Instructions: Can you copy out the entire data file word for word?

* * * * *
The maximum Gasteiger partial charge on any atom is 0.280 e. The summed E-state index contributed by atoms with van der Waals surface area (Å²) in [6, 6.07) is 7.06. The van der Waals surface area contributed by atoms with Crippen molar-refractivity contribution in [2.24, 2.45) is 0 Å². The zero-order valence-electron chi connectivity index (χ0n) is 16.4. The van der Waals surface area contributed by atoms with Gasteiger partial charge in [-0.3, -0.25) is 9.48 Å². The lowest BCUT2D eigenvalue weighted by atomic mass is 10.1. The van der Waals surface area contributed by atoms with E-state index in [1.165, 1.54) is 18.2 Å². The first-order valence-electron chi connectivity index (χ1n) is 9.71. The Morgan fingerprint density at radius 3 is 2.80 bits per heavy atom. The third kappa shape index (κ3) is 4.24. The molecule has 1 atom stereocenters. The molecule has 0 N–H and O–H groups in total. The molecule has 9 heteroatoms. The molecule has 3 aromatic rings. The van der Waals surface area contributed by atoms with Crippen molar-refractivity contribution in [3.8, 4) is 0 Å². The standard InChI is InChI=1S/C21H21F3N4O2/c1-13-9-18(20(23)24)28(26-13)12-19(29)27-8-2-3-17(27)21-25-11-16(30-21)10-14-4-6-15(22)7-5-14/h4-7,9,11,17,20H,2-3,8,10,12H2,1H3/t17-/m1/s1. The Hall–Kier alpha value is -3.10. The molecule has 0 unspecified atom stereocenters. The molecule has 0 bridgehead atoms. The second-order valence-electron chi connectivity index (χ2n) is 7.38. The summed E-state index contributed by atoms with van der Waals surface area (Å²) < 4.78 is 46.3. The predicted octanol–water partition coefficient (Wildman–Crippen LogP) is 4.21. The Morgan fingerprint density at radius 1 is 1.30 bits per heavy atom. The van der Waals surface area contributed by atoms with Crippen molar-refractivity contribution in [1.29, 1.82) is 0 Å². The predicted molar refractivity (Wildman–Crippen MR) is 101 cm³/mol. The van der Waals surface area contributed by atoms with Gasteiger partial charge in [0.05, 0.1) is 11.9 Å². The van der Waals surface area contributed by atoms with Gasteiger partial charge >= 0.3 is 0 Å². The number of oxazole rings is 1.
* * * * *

The maximum Gasteiger partial charge on any atom is 0.280 e. The summed E-state index contributed by atoms with van der Waals surface area (Å²) in [6, 6.07) is 7.06. The van der Waals surface area contributed by atoms with Crippen molar-refractivity contribution in [2.24, 2.45) is 0 Å². The zero-order valence-electron chi connectivity index (χ0n) is 16.4. The van der Waals surface area contributed by atoms with Gasteiger partial charge in [-0.3, -0.25) is 9.48 Å². The lowest BCUT2D eigenvalue weighted by atomic mass is 10.1. The van der Waals surface area contributed by atoms with E-state index in [1.165, 1.54) is 18.2 Å². The first-order valence-electron chi connectivity index (χ1n) is 9.71. The Morgan fingerprint density at radius 3 is 2.80 bits per heavy atom. The third kappa shape index (κ3) is 4.24. The molecule has 1 atom stereocenters. The molecule has 0 N–H and O–H groups in total. The molecule has 9 heteroatoms. The molecule has 3 aromatic rings. The van der Waals surface area contributed by atoms with Crippen molar-refractivity contribution in [3.8, 4) is 0 Å². The standard InChI is InChI=1S/C21H21F3N4O2/c1-13-9-18(20(23)24)28(26-13)12-19(29)27-8-2-3-17(27)21-25-11-16(30-21)10-14-4-6-15(22)7-5-14/h4-7,9,11,17,20H,2-3,8,10,12H2,1H3/t17-/m1/s1. The Hall–Kier alpha value is -3.10. The molecule has 0 unspecified atom stereocenters. The molecule has 0 bridgehead atoms. The second-order valence-electron chi connectivity index (χ2n) is 7.38. The summed E-state index contributed by atoms with van der Waals surface area (Å²) < 4.78 is 46.3. The predicted octanol–water partition coefficient (Wildman–Crippen LogP) is 4.21. The Morgan fingerprint density at radius 1 is 1.30 bits per heavy atom. The van der Waals surface area contributed by atoms with Crippen molar-refractivity contribution in [1.29, 1.82) is 0 Å². The predicted molar refractivity (Wildman–Crippen MR) is 101 cm³/mol. The van der Waals surface area contributed by atoms with Gasteiger partial charge in [0.05, 0.1) is 11.9 Å². The van der Waals surface area contributed by atoms with Gasteiger partial charge >= 0.3 is 0 Å². The number of oxazole rings is 1.